The Vampire Hunter

By: Michele Hauf

Dear Reader,

I’m a little obsessed with Breaking Bad. It’s the characters that get me, not the subject matter. And yet, I couldn’t help but wonder what it would be like if Breaking Bad was smashed together with vampires. Toss in a witch and a few faeries? It could make for an interesting story. So I did just that. No meth in this story, but the faery dust the vampires are dealing is similar.

Once I got beyond the mechanics of the story, I was once again drawn to the characters. Kaz and Zoë push and pull at each other in ways that made me smile, lift a brow in concern and sometimes even cheer. Life is about trust and belief and learning to trust when there is no belief.

I hope you’ll enjoy their story.



The thing came at him so quickly, Kaspar had little time to react beyond putting up his arms to block the crazy long teeth that gnashed for his neck.

He’d been minding his own business, digging in the garbage behind Madame du Monde’s dance studio. He’d found a broken chair and had screwed off one of the wooden legs. If he whittled down the serrated edge he might use it as a weapon. Call it a sixteenth-birthday present. Living on the streets a guy needed all the protection he could get.

But after nearly two years of street life, he’d usually seen the attack coming. This maniac had lunged at him from out of nowhere, and it was as if he were on drugs because he growled and shoved Kaz to the winter-wet tarmac, then jumped on top of his chest, compressing his thin rib cage with a hard knee.

Twice as big as Kaz and dressed all in black, the attacker snarled, revealing teeth that belonged on a monster. Kaz yelped and swung the chair leg before him. The man batted it away.

“No way!” Kaz yelled. Using all his strength, he managed to kick the crazy guy off him, leaped to his feet and swung the weapon wildly. “Get away from me, you creep!”

“A tasty little boy,” the guy muttered like some kind of menacing villain a person only saw in the movies. “I can smell your blood. Starved for sustenance as you are, I’ll squeeze a few drops from your skinny neck.”

The man lunged for him, gripping Kaz’s shoulders and sinking sharp teeth into his neck. It hurt so bad, worse than all the times his dad had used him as a punching bag. Kaz kicked and yowled; he didn’t want to die. He was too young. He may not have much to live for, but—no, it wasn’t going to happen this way.

Pushing the thing off him tore the long, pointed teeth from his neck. Kaz whined at the pain, yet he didn’t take his eyes from the attacker. His blood dripped from the maniac’s mouth. With a hungry smirk, the thing again lunged.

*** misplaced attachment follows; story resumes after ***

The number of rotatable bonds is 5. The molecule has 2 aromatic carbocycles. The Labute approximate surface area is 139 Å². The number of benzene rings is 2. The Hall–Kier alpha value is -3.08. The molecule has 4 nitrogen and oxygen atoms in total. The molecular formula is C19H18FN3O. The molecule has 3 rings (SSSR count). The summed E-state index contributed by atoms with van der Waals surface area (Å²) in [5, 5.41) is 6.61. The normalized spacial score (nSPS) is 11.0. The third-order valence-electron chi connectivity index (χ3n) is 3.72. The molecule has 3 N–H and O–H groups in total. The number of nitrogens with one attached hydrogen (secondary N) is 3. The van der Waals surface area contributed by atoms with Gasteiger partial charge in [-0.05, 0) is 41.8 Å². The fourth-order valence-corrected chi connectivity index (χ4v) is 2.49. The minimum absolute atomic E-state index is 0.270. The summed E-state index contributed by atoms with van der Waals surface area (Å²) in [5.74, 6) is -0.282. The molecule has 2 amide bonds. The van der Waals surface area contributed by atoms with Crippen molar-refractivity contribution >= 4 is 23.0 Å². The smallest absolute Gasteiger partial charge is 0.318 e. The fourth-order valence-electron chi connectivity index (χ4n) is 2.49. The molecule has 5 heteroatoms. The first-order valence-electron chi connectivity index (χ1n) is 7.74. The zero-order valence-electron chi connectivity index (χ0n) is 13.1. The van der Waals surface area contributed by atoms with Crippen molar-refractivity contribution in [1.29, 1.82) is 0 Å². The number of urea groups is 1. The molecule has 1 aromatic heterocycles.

Without second thought, Kaz swung around the chair leg, jamming the serrated end into the guy’s chest. The creep growled and swore at him, cursing him with all the bad words Kaz had learned to use to vent his anger, and then some.

And then a blast of ash formed where the guy had been speared with the end of the chair leg. Dark gray flakes formed the shape of a man, then sifted to the ground, leaving behind a pile of clothing—and no vicious attacker.

Swinging down the hand that still clutched the chair leg in a painful squeeze, Kaz stumbled backward, hitting the steel garbage can in a clatter, and slipping to land on his butt.

“What the—?”

Another man swung around the corner of the brick building, gripping the wall to stop his running pace. He wore a plaid vest over a fancy shirt and pants, and looked like one of those rich guys Kaz always saw escorting pretty girls in and out of shops on the Champs-Élysées. “You got him, kid?”

Got him? Got what? What was that thing? had dissolved right before his eyes. There wasn’t even blood in the pile of ash. Human beings didn’t do that. And it had—Kaz slapped a hand over his neck—bitten him.

The man approached him carefully, hands held out in placation. “I’m not going to hurt you. I’m one of the good guys.”

Kaz drew up his legs as the man squatted beside him. He was too scared to run, and he didn’t want to stab at him. One pile of ash was weird enough. Had he just murdered someone? He didn’t want to go to jail. He’d take the cold, tough streets of Paris over jail any day.

The man inspected Kaz’s neck with probing fingers that made him wince. “How old are you, boy?”

“Si-sixteen. Today’s...m-my birthday.” Kaz shivered because his windbreaker jacket was never warm enough for February. “Who are you?”

“You can call me Tor. Happy birthday, kid. Looks as if you got the grand prize. I didn’t expect to run into any action tonight. You’re lucky I was in the vicinity.”

“I’m luck— Really?” Kaz held up the bloody chair leg. “I’m the one who took him out. What...what was that thing?”

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